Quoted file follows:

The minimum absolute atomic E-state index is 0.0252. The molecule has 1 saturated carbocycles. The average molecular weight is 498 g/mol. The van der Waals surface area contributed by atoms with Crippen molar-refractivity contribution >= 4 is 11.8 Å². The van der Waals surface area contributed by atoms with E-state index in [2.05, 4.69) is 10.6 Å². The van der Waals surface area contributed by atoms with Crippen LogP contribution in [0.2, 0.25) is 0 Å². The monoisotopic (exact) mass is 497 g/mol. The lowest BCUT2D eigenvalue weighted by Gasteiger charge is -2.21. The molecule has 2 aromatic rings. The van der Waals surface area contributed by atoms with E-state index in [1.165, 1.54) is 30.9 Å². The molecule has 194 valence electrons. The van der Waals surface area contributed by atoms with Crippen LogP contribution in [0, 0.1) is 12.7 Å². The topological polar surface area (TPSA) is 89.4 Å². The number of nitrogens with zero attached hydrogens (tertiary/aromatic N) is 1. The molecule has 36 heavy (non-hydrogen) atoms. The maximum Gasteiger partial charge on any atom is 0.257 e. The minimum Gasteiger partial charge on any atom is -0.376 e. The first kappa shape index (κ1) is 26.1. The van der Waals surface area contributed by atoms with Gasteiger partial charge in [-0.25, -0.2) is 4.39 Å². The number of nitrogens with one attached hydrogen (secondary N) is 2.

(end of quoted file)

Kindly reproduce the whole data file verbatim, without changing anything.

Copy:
The minimum absolute atomic E-state index is 0.0252. The molecule has 1 saturated carbocycles. The average molecular weight is 498 g/mol. The van der Waals surface area contributed by atoms with Crippen molar-refractivity contribution >= 4 is 11.8 Å². The van der Waals surface area contributed by atoms with E-state index in [2.05, 4.69) is 10.6 Å². The van der Waals surface area contributed by atoms with Crippen LogP contribution in [0.2, 0.25) is 0 Å². The monoisotopic (exact) mass is 497 g/mol. The lowest BCUT2D eigenvalue weighted by Gasteiger charge is -2.21. The molecule has 2 aromatic rings. The van der Waals surface area contributed by atoms with E-state index in [1.165, 1.54) is 30.9 Å². The molecule has 194 valence electrons. The van der Waals surface area contributed by atoms with Crippen LogP contribution in [0, 0.1) is 12.7 Å². The topological polar surface area (TPSA) is 89.4 Å². The number of nitrogens with zero attached hydrogens (tertiary/aromatic N) is 1. The molecule has 36 heavy (non-hydrogen) atoms. The maximum Gasteiger partial charge on any atom is 0.257 e. The minimum Gasteiger partial charge on any atom is -0.376 e. The first kappa shape index (κ1) is 26.1. The van der Waals surface area contributed by atoms with Gasteiger partial charge in [-0.25, -0.2) is 4.39 Å². The number of nitrogens with one attached hydrogen (secondary N) is 2.